Starter Ryan Dempster would be a good start in their rebuilding efforts. Dempster has almost no shot of re-signing with the Texas Rangers.
Yes, I know that Ryan said that the Twins will go after "affordable pitching."
But this is all about wishing, not reality.
For the second consecutive season, New York Mets GM Sandy Alderson will be working on revamping his bullpen.
Since he didn't do such a good job the first time around, I'll be happy to offer a suggestion.
Toronto Blue Jays reliever Brandon Lyon put together a very successful season, with a 3.10 ERA in 67 overall appearances between the Houston Astros and Blue Jays.
Lyon likely won't be commanding another three-year, $15 million contract. But I can't see any middle reliever being paid that kind of money again, and I'm sure Alderson won't be offering that, either.
Sill, Lyon would be good fit in a bullpen that was the second-worst in the National League.
There is one thing that right fielder Torii Hunter has yet to do in his major league career: win a World Series ring.
He could certainly do that in Anaheim, but he could also do it in New York as well.
Hunter is absolutely one of the classiest guys in baseball, and he put together one of the most well-rounded seasons of his major league career in 2012: a .313 average—the highest of his 16-year career—with 16 HR and 92 RBI. Combine that with his outstanding glove in right field, and you have a veteran that could easily replace Swisher.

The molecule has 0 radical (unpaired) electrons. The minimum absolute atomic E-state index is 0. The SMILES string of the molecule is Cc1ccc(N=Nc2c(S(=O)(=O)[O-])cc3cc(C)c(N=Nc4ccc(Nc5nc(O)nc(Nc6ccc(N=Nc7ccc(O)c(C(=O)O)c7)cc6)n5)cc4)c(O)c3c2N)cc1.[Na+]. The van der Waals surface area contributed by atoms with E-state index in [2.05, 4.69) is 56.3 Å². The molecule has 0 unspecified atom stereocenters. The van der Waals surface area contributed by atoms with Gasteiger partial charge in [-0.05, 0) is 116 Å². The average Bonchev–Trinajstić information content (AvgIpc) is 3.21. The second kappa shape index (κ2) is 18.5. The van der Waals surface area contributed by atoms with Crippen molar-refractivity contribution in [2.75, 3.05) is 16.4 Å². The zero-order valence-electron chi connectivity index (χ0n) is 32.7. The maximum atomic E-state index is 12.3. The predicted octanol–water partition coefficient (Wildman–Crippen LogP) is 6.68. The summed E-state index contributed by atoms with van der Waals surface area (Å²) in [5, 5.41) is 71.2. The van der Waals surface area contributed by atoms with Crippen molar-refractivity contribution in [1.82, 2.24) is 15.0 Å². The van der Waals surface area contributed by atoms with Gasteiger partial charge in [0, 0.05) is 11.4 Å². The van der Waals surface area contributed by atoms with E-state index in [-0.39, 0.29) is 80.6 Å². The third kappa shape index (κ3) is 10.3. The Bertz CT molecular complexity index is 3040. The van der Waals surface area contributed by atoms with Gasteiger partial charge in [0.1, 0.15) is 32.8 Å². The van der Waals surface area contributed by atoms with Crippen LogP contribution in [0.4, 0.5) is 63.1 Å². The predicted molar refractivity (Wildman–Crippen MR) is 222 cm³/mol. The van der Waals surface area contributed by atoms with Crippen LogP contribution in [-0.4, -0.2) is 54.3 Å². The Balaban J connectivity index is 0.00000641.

Not only that, but Hunter would bring class, dignity and a never-ending smile.
Oakland A's GM Billy Beane was the man who gave third baseman Kevin Youkilis the nickname "Greek God of Walks."
Maybe he can bring his God back to Oakland.
Youkilis would be a great fit on a team that could use his veteran experience and bat. Yes, he hit just .235 this season, but I am not one who believes a regression is going on at the age of 33.
Youkilis was the exact type of player Beane loved when he was building his A's with his "Moneyball" style in the early 2000s. Seems only fitting that Youk joins him in Oakland.
There is absolutely no way I'm convinced that Philadelphia Phillies GM Ruben Amaro intends to start an outfield of Domonic Brown, Juan Pierre and John Mayberry.
Pierre could be back—he was one of the most productive players on the team with a salary under $1 million.
Michael Bourn would be a terrific presence at the top of the lineup to replace the departed Shane Victorino. A lineup with Bourn, Jimmy Rollins, Chase Utley, Ryan Howard and Carlos "Chooch" Ruiz as the top five could be very potent indeed.
Shortstop Alex Gonzalez should be healthy by the time spring training arrives. And considering that he's coming off a torn ACL, he should be affordable as well.
The Pirates could use a guy who could add both pop and a terrific glove. Clint Barmes provided a solid glove, but the bat oftentimes looked more like an invisible stick, as Barmes hit just .229 with eight homers and 45 RBI.
Starting pitcher Jake Peavy had his best years with the San Diego Padres, winning a Cy Young Award in 2007. Now that the shoulder issues are fixed, it could be time to bring Peavy back home.
With new ownership in place and looking to become a contender, Peavy would be a great addition. Not to mention the street cred the ownership would get in San Diego as well.